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Modding the global classroom? Serious video games and teacher reflection ARTICLE

, , Teachers College, Columbia University, United States

CITE Journal Volume 11, Number 1, ISSN 1528-5804 Publisher: Society for Information Technology & Teacher Education, Waynesville, NC USA

Abstract

Video games are increasingly popular with youth though scarcely evident in schools. Serious video games, or those that simulate the real world, motivate players, require decision-making, and encourage student learning about an issue, have the potential to educate students about global issues. Global education, given its heritage as an experiential, contemporary, and issues-centered education, would seem to be an ideal point of entry for such serious video games since their educational aims are one and the same. This study examines teacher reflective experiences with serious video games that have a global orientation. Findings are clustered around data categories, including skepticism about pedagogical value of video games, openness to global learning available through this medium, and tensions between representational complexity and realism. This study contributes to what is known about teacher thinking in relation to the pedagogical use of video games, particularly those focused on global content, and includes implications for teaching and research.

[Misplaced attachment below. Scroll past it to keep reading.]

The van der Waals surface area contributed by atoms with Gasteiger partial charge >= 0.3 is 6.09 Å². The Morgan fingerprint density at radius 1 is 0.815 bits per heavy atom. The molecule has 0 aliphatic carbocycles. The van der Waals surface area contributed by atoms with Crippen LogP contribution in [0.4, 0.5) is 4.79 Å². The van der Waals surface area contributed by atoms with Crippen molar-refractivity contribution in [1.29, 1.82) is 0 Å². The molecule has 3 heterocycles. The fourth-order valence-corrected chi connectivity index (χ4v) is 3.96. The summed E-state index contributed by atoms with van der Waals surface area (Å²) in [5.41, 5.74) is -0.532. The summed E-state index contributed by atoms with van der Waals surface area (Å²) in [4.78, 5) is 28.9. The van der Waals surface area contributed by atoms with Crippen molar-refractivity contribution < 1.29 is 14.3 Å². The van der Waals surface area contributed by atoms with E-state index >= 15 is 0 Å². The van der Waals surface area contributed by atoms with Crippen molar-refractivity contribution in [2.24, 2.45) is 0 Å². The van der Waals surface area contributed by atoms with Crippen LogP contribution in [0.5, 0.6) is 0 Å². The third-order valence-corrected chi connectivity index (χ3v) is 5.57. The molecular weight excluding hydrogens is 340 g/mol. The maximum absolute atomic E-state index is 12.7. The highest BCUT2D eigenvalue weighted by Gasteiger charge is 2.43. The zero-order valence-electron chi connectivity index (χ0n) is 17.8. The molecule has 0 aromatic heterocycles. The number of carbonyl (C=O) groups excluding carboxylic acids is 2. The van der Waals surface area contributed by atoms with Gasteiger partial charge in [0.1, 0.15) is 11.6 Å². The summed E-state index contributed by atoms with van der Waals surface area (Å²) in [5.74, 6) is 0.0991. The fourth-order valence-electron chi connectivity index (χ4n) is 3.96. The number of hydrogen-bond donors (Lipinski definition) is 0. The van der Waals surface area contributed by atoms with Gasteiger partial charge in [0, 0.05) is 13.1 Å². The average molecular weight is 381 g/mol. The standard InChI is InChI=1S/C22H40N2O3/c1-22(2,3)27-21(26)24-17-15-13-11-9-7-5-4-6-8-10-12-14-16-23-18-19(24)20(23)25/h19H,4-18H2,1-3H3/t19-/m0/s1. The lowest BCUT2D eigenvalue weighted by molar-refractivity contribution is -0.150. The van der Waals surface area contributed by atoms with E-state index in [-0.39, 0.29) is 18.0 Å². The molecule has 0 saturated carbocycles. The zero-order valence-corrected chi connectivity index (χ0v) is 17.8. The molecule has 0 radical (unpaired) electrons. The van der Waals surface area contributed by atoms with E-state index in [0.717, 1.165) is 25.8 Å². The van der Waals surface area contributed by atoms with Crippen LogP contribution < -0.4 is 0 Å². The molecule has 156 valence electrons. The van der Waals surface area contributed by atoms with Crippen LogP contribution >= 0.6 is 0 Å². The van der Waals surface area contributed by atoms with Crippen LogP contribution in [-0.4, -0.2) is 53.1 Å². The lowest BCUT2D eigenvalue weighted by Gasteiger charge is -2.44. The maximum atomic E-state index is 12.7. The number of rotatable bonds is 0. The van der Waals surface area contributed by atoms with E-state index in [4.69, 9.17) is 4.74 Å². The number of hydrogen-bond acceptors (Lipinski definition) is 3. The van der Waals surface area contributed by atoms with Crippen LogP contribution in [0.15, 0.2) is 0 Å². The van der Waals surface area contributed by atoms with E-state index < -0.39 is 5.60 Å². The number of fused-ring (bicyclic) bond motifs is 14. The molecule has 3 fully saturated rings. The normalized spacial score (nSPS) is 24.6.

Citation

Gaudelli, W. & Taylor, A. (2011). Modding the global classroom? Serious video games and teacher reflection. Contemporary Issues in Technology and Teacher Education, 11(1), 70-91. Waynesville, NC USA: Society for Information Technology & Teacher Education. Retrieved September 24, 2018 from .

Keywords

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Cited By

  1. Using Educational Computer Games in the Classroom: Science Teachers’ Experiences, Attitudes, Perceptions, Concerns, and Support Needs

    Yun-Jo An, Linda Haynes, Adriana D’Alba & Frances Chumney, University of West Georgia, United States

    Contemporary Issues in Technology and Teacher Education Vol. 16, No. 4 (December 2016) pp. 415–433

  2. Gaming Geography: Using Minecraft to Teach Essential Geographic Skills

    Michael Scarlett, Augustana College, United States

    Society for Information Technology & Teacher Education International Conference 2015 (Mar 02, 2015) pp. 838–840

  3. Using Minecraft to Encourage Critical Engagement of Geography Concepts

    Jonathan List, The University of Akron, United States; Brent Bryant, Northern Potter School District, United States

    Society for Information Technology & Teacher Education International Conference 2014 (Mar 17, 2014) pp. 2384–2388

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